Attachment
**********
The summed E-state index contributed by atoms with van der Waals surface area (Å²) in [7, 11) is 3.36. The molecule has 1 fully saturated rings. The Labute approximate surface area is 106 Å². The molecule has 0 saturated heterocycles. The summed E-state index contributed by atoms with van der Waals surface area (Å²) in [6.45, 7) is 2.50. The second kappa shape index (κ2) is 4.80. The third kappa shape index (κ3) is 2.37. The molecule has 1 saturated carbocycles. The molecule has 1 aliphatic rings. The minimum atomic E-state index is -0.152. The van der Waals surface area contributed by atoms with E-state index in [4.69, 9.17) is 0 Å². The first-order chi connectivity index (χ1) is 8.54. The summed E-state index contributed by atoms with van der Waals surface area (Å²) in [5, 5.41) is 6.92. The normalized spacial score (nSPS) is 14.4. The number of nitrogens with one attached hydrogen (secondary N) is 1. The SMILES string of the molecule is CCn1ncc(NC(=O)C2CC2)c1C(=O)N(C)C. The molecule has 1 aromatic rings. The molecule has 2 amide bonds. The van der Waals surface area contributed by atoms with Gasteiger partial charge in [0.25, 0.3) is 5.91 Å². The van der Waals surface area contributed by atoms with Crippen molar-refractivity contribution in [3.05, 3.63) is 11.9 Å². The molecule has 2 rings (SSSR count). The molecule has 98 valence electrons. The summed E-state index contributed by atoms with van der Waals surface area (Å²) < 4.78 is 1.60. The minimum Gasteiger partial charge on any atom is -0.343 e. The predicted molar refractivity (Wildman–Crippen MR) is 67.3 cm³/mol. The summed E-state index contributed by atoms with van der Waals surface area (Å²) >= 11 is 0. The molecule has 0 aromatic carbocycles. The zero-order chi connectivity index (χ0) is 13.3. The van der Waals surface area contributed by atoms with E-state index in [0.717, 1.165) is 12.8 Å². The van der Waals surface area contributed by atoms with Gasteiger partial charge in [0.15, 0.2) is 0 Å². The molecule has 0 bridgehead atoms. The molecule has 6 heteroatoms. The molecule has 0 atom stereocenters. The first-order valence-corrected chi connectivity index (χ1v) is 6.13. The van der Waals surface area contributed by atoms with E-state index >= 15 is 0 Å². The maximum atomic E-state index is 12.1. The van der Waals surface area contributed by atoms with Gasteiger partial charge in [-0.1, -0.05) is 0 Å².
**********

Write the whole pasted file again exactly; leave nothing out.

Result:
The summed E-state index contributed by atoms with van der Waals surface area (Å²) in [7, 11) is 3.36. The molecule has 1 fully saturated rings. The Labute approximate surface area is 106 Å². The molecule has 0 saturated heterocycles. The summed E-state index contributed by atoms with van der Waals surface area (Å²) in [6.45, 7) is 2.50. The second kappa shape index (κ2) is 4.80. The third kappa shape index (κ3) is 2.37. The molecule has 1 saturated carbocycles. The molecule has 1 aliphatic rings. The minimum atomic E-state index is -0.152. The van der Waals surface area contributed by atoms with E-state index in [4.69, 9.17) is 0 Å². The first-order chi connectivity index (χ1) is 8.54. The summed E-state index contributed by atoms with van der Waals surface area (Å²) in [5, 5.41) is 6.92. The normalized spacial score (nSPS) is 14.4. The number of nitrogens with one attached hydrogen (secondary N) is 1. The SMILES string of the molecule is CCn1ncc(NC(=O)C2CC2)c1C(=O)N(C)C. The molecule has 1 aromatic rings. The molecule has 2 amide bonds. The van der Waals surface area contributed by atoms with Gasteiger partial charge in [0.25, 0.3) is 5.91 Å². The van der Waals surface area contributed by atoms with Crippen molar-refractivity contribution in [3.05, 3.63) is 11.9 Å². The molecule has 2 rings (SSSR count). The molecule has 98 valence electrons. The summed E-state index contributed by atoms with van der Waals surface area (Å²) < 4.78 is 1.60. The minimum Gasteiger partial charge on any atom is -0.343 e. The predicted molar refractivity (Wildman–Crippen MR) is 67.3 cm³/mol. The summed E-state index contributed by atoms with van der Waals surface area (Å²) >= 11 is 0. The molecule has 0 aromatic carbocycles. The zero-order chi connectivity index (χ0) is 13.3. The van der Waals surface area contributed by atoms with E-state index in [0.717, 1.165) is 12.8 Å². The van der Waals surface area contributed by atoms with Gasteiger partial charge in [0.15, 0.2) is 0 Å². The molecule has 0 bridgehead atoms. The molecule has 6 heteroatoms. The molecule has 0 atom stereocenters. The first-order valence-corrected chi connectivity index (χ1v) is 6.13. The van der Waals surface area contributed by atoms with E-state index >= 15 is 0 Å². The maximum atomic E-state index is 12.1. The van der Waals surface area contributed by atoms with Gasteiger partial charge in [-0.1, -0.05) is 0 Å².